County Increases Equitable Contract Access

Efforts to make contracting in Alameda County equitable and accessible have recently taken a giant step forward. Alameda County on July 16 released its contracting data from the past three years, which outlined how many contracts go to locally-owned, women-owned and minority-owned businesses.
In addition, on July 15, the county kicked off the Contracting Bonding Assistance Program, an innovative effort designed to help small local contractors and minority-owned business receive bonding, which is essential to their success.
The Contracting Bonding Assistance program is sponsored by Alameda County’s Office of Risk Management. It aims to help small contractors enhance their credit worthiness while minimizing risk and increasing their number of bids on county projects.
This new program offers classes, one-on-one consultation and other business services to assist small contractors in efforts to help them qualify for and participate in projects. The initiative also works in close collaboration with agencies responsible for certifying small, local and emerging businesses.
Ingrid Merriwether, President and CEO of Merriwether & Williams Insurance Services, called the assistance program “a paradigm shift,” one that “eliminates barriers” for small businesses that otherwise cannot qualify for bid bonds.
The Program will help make Alameda County “the clear leader in leveling the playing field so that everyone has access to jobs,” Supervisor Keith Carson told to a large crowd gathered for launch of the assistance program.
“We still have a way to go,” Supervisor Carson said, but the bonding assistance program “is a great start.”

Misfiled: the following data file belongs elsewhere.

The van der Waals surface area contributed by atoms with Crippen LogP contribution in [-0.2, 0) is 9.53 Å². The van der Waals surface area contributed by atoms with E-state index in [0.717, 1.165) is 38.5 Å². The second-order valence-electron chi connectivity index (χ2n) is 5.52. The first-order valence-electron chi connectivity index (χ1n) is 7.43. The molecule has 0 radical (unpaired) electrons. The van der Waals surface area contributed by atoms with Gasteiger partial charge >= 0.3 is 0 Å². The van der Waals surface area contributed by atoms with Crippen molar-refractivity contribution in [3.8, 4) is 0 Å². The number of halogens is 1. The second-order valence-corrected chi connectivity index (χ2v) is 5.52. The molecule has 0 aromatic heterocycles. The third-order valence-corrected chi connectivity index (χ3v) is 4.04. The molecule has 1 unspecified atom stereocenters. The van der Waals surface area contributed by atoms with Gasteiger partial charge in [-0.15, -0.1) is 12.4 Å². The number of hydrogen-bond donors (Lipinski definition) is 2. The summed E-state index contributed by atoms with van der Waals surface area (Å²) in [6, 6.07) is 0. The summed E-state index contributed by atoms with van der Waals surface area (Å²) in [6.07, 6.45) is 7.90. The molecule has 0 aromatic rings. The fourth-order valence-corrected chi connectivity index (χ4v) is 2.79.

Information released at the July 16 meeting compared county contracts awarded from July 2000 – June 2003 to those awarded from July 2006- June 2009, broken down by gender and ethnicity. Also highlighted were policy changes that have been implemented since the delivery of the Availability Study by Mason Tillman in 2004, and the recommendations put forward by the county’s Executive Steering Group and the Committee’s Community Advisory Group.
Successes included an increase in percentages of contracts going to Minority Owned Businesses and Small, Local and Emerging Businesses, which jumped from 10.4 percent to 38 percent. Specifically noteworthy was an increase in contacts over $500,000 awarded to these businesses growing from 6.8 percent to 38.9 percent.
Yet, not all the news was good. While construction contracts for African American males increased by 50 percent going from $1.8 Million to $2.7 Million, the actual percentage of construction contracts awarded to African American males was about 2.8 percent while numbers of construction contracts that went to firms owned by white males was still close to 51 percent.

Jeannie Chang, Arthur Washington and Geoffrey Pete are members of the Alameda County Procurement and Contracting Committee Advisory Group. Pat O’Connell is the Auditor-Controller for the County, Susan Muranishi is County Administrative Officer, Keith Carson is the County Supervisor for District 5, and Scott Haggerty is the County Supervisor for District 1.

Jeannie Chang, Arthur Washington and Geoffrey Pete are members of the Alameda County Procurement and Contracting Committee Advisory Group. Pat O’Connell is the Auditor-Controller for the County, Susan Muranishi is County Administrative Officer, Keith Carson is the County Supervisor for District 5, and Scott Haggerty is the County Supervisor for District 1.